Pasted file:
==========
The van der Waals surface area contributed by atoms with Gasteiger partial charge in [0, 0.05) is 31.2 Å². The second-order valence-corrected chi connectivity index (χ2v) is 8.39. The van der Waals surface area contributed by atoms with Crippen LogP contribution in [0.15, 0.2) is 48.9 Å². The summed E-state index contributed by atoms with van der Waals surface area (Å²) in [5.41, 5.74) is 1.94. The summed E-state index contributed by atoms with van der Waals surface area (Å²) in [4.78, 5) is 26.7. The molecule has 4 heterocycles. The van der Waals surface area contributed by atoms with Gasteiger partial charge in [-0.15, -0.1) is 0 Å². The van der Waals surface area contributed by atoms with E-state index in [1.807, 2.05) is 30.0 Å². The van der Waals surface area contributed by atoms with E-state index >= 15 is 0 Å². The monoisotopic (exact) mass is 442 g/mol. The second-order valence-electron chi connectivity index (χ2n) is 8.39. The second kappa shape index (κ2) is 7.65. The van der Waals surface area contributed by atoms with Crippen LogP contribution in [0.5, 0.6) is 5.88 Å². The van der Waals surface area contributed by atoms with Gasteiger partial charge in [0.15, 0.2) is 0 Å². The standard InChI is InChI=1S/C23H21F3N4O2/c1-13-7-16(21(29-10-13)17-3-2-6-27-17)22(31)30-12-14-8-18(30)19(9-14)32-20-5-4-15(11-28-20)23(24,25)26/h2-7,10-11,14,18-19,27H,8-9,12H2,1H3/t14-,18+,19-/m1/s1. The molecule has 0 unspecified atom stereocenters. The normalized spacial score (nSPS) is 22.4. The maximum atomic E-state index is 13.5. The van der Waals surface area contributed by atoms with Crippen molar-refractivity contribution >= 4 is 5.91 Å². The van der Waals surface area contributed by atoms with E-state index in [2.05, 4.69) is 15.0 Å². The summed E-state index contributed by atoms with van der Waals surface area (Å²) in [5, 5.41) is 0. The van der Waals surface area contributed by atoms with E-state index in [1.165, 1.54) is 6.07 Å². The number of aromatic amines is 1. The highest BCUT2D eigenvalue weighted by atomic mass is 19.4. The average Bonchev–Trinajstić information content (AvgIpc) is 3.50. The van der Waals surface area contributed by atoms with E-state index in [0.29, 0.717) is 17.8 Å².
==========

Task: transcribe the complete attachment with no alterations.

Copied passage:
The van der Waals surface area contributed by atoms with Gasteiger partial charge in [0, 0.05) is 31.2 Å². The second-order valence-corrected chi connectivity index (χ2v) is 8.39. The van der Waals surface area contributed by atoms with Crippen LogP contribution in [0.15, 0.2) is 48.9 Å². The summed E-state index contributed by atoms with van der Waals surface area (Å²) in [5.41, 5.74) is 1.94. The summed E-state index contributed by atoms with van der Waals surface area (Å²) in [4.78, 5) is 26.7. The molecule has 4 heterocycles. The van der Waals surface area contributed by atoms with Gasteiger partial charge in [-0.15, -0.1) is 0 Å². The van der Waals surface area contributed by atoms with E-state index in [1.807, 2.05) is 30.0 Å². The van der Waals surface area contributed by atoms with E-state index >= 15 is 0 Å². The monoisotopic (exact) mass is 442 g/mol. The second-order valence-electron chi connectivity index (χ2n) is 8.39. The second kappa shape index (κ2) is 7.65. The van der Waals surface area contributed by atoms with Crippen LogP contribution in [0.5, 0.6) is 5.88 Å². The van der Waals surface area contributed by atoms with Gasteiger partial charge in [0.15, 0.2) is 0 Å². The standard InChI is InChI=1S/C23H21F3N4O2/c1-13-7-16(21(29-10-13)17-3-2-6-27-17)22(31)30-12-14-8-18(30)19(9-14)32-20-5-4-15(11-28-20)23(24,25)26/h2-7,10-11,14,18-19,27H,8-9,12H2,1H3/t14-,18+,19-/m1/s1. The molecule has 0 unspecified atom stereocenters. The normalized spacial score (nSPS) is 22.4. The maximum atomic E-state index is 13.5. The van der Waals surface area contributed by atoms with Crippen molar-refractivity contribution >= 4 is 5.91 Å². The van der Waals surface area contributed by atoms with E-state index in [2.05, 4.69) is 15.0 Å². The summed E-state index contributed by atoms with van der Waals surface area (Å²) in [5, 5.41) is 0. The van der Waals surface area contributed by atoms with E-state index in [1.165, 1.54) is 6.07 Å². The number of aromatic amines is 1. The highest BCUT2D eigenvalue weighted by atomic mass is 19.4. The average Bonchev–Trinajstić information content (AvgIpc) is 3.50. The van der Waals surface area contributed by atoms with E-state index in [0.29, 0.717) is 17.8 Å².